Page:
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Prioritising Employee Mental Health Wellbeing


Adapting to Evolving Needs in Workplace Mental Health

Mental health and wellbeing have become one of the biggest challenges for organisations. The rise in cost of living, workplace stress, geopolitical threats, and evolving travel and security risks can all impact mental health. While traditional job perks and compensation remain essential, employees are now seeking more holistic support from their employers, especially with the evolving nature of Duty of Care in the workplace. 

What is Duty of Care?

Duty of Care refers to the legal responsibility that employers have to protect their employees from harm. This responsibility becomes especially vital amidst ongoing economic, geopolitical, and security crises, which elevate risks and challenges.

Beyond supplying essential employee benefits and insurance, the concept of Duty of Care within today's workplace extends to safeguarding an employee's health, well-being, safety, and security. Whether situated at a distant location, within the office premises, during work-related travel, throughout an overseas task, or while operating from one's residence, the responsibilities tied to Duty of Care persist. Failing to implement rational measures to avert untoward incidents could not only imperil the employee's health and safety but also cast a shadow on the organisation's effectiveness.

 prioritising employee mental health

Our 2023 Risk Outlook survey respondents highlighted the impact that global crises are having on mental health and productivity, with the three most common impacts to domestic employees and remote workers productivity being:

  • Cost of living pressures
  • Natural disasters (such as those related to the climate crisis)
  • Security threats (such as protests, violence, and terrorism)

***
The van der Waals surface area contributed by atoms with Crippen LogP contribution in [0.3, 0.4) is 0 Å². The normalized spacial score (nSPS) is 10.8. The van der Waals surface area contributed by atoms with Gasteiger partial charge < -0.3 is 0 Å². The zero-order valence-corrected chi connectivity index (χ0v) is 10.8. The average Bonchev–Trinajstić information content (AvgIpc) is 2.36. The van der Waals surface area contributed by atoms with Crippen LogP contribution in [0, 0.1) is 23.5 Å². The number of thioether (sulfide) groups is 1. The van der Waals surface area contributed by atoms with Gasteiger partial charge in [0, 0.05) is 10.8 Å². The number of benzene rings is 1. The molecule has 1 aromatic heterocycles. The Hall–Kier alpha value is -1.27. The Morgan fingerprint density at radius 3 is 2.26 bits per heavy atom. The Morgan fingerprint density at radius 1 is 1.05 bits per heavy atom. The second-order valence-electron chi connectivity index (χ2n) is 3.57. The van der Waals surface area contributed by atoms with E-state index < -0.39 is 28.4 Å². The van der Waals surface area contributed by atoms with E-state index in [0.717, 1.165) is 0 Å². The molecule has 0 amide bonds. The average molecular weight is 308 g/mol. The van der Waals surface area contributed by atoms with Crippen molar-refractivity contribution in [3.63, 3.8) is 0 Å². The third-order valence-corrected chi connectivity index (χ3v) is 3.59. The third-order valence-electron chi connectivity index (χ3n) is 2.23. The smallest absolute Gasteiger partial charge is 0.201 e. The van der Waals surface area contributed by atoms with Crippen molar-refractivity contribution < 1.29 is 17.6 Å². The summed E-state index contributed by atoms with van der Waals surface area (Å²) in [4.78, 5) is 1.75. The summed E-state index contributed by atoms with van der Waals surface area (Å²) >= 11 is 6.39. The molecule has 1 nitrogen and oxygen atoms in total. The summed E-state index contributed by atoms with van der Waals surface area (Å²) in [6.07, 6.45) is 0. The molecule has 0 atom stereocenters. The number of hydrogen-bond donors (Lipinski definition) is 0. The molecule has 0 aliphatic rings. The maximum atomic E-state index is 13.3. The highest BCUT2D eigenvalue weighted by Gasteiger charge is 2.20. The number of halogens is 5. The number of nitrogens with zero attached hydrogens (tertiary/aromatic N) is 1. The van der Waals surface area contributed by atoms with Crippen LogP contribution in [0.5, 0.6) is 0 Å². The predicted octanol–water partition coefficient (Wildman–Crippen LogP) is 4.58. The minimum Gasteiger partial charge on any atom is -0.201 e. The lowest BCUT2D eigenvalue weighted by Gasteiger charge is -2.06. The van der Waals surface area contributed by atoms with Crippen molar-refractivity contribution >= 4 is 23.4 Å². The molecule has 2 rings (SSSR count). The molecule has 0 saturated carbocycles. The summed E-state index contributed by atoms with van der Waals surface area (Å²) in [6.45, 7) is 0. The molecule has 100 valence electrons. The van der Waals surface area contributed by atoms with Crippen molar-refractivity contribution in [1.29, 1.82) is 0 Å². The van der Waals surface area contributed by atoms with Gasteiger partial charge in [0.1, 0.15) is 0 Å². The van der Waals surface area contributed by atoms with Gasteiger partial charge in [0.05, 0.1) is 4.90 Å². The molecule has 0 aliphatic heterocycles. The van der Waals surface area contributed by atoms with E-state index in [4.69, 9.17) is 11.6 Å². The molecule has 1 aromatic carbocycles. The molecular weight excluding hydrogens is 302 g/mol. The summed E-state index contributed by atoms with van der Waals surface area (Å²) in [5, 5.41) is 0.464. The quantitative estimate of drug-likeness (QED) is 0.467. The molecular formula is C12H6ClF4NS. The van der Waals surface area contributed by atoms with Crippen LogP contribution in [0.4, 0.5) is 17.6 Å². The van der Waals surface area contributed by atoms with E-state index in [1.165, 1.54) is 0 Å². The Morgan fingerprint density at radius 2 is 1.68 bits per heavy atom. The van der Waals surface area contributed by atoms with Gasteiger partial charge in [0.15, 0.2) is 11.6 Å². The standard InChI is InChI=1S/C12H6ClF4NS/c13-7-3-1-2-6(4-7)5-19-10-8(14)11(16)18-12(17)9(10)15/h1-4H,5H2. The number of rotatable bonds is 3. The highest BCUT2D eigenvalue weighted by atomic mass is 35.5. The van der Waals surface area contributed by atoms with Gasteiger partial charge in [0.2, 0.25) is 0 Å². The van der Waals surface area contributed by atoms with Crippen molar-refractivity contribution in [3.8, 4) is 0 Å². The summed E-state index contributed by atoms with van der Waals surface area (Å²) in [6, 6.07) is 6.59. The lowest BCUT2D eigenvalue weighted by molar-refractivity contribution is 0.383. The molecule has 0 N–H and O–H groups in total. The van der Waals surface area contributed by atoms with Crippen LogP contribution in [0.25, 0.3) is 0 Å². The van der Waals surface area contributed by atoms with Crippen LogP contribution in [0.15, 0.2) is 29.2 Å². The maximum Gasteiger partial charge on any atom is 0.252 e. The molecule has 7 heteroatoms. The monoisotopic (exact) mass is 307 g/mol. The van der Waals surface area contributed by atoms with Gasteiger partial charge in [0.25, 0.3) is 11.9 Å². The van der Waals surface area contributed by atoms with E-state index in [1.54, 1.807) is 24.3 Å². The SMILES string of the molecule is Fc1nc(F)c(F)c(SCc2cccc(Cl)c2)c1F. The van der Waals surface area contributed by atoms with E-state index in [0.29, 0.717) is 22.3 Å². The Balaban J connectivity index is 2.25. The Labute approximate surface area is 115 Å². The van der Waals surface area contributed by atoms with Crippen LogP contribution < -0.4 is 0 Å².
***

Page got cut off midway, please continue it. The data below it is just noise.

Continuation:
As employee’s face demanding workloads, long hours, and constant connectivity, the risk of burnout and mental fatigue rises. Over the past year, there has been a notable increase in new legal mandates, frameworks and guidelines concerning mental health (including the WHO Mental Health at Work guidelines). All these emphasise the significance of offering favourable work environments for employees through effectively administered roles. 

Best practices and recommendations

  • Increase resources for all such as providing autonomy, belonging and competence to employees. Doing so will mitigate the impact of high demands.
  • Focus on reducing demands (such as unmanageable workload or work pace).
  • Understand the working conditions within your organisation. This might be through existing data such as employee surveys, or through conducting a psychosocial risk assessment.
  • Focus on upskilling line managers with the skills, resources and conditions to manage stress in others.

How can International SOS help?

Our experts provide the strategic framework and policy development needed to protect your global workforce by:

  • Conducting a mental health and wellbeing assessment to define a personalised action plan.
  • Review, plan and update mental health and wellbeing policies to set a company-wide strategy.
  • Delivering educational awareness and training sessions.

For almost four decades, our security, health, logistics and digital experts have been supporting over 11,000 global organisations uphold their Duty of Care responsibilities and ensuring their business continuity.

Regardless of your industry, size, or location, we understand the risks of your people and how to empower workforce resilience.

Get in touch to speak to us about your Duty of Care journey.